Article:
China’s ambition of become an innovation-oriented country by 2020 is an important part of the nation’s long-term strategic plan. Being the second largest science and technology thesis producer, and running the second largest economy next to the US, a lot of things are happening in China. Innovation Management spoke to Professor Richard Li-Hua, word-leading expert on innovation about his thoughts on China’s innovation.

How would you describe the importance of innovation to China?

The debt crises threat the very future of the Euro and still overshadow the slow recovery of the US economy. The uprising in Middle East and North Africa, in particular in Libya, presents uncertainty and instability. The global economy is at a crossroads. In the meantime, Japan and Europe are feeling uncomfortable with China’s pro-active merger and acquisition strategy. The major fear is that China could embrace the technology-led firms such as Volvo, and manage properly the technology and innovation capacity among multinational companies.

IMF produces even bolder forecast that China’s GDP will exceeds the US by 2016.

Some observers point out that China – being second largest science and technology thesis producer – runs the second largest economy next to the US after surpassing Japan in 2010. Goldman Sachs predicated that the Chinese GDP will exceed the US by 2027, while the World Bank economists forecast that the Chinese economy will continue to create wonder and surpass the US economy in about twenty years – by 2030. IMF produced and even bolder forecast that China’s GDP will exceeds the US by 2016. However, economic scale and innovation capacity are different concepts. The complexity of China’s innovation strategy has not been well understood and explored; this not only pre-occupies Chinese politicians and entrepreneurs, but also leads to the anxiety and misconception of the Western counterparts.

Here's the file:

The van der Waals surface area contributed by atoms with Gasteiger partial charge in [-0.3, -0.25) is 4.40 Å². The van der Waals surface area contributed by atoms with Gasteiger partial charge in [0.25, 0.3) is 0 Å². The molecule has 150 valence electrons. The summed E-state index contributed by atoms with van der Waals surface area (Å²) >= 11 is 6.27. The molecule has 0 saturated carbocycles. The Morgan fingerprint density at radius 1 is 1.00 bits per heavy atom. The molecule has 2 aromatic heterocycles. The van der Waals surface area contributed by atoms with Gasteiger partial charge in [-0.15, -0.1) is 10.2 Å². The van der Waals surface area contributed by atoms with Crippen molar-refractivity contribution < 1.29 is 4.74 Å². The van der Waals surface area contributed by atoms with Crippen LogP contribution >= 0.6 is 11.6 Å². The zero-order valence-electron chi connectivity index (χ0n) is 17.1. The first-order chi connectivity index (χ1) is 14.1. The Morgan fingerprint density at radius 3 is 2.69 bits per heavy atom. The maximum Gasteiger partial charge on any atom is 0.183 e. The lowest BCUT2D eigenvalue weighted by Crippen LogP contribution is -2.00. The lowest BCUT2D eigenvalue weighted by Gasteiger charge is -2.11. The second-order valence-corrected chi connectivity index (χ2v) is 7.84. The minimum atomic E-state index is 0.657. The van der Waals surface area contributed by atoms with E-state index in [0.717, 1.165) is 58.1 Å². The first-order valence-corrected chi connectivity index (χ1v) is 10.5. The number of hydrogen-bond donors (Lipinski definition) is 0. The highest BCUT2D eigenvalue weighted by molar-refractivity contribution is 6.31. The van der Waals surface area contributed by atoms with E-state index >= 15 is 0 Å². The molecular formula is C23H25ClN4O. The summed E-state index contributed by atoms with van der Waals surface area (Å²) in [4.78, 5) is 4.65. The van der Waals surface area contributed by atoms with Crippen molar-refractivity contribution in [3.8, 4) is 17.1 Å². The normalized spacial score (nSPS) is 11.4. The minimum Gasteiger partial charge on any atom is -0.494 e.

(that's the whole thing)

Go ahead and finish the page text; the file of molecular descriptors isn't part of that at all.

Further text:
Some observers point out that the Chinese economy relies on foreign technology and FDI. Innovation represents a great leverage in creating economic value. Innovation has never been as important as today, and is closely related with the sustainability of China’s economy. China has been seeking  innovation framework and implementation strategy for sustaining and upgrading its economy. China took 12.3 percent of the world total R&D spending in 2010, second only to the US. China had 200,300 patent applications in 2008, which ranks third next to Japan and the US.

However the accident in Wenzhou in July with the high-speed train system has put China’s innovation strategy under scrutiny. The Wall Street Journal describes China’s innovation as “paper tiger”. Clearly this is an exaggeration by western media. If you look at the product life cycle theory and the technology S curve theory, there is certain risk when a new technology is applied at the very beginning.

What are the goals connected with innovation in China?

This is a big and important topic that attracts world attention. I would like to discuss this topic by starting with China’s technology strategy, followed by innovation strategy and its challenge.

Current Debate on China’s Technology Strategy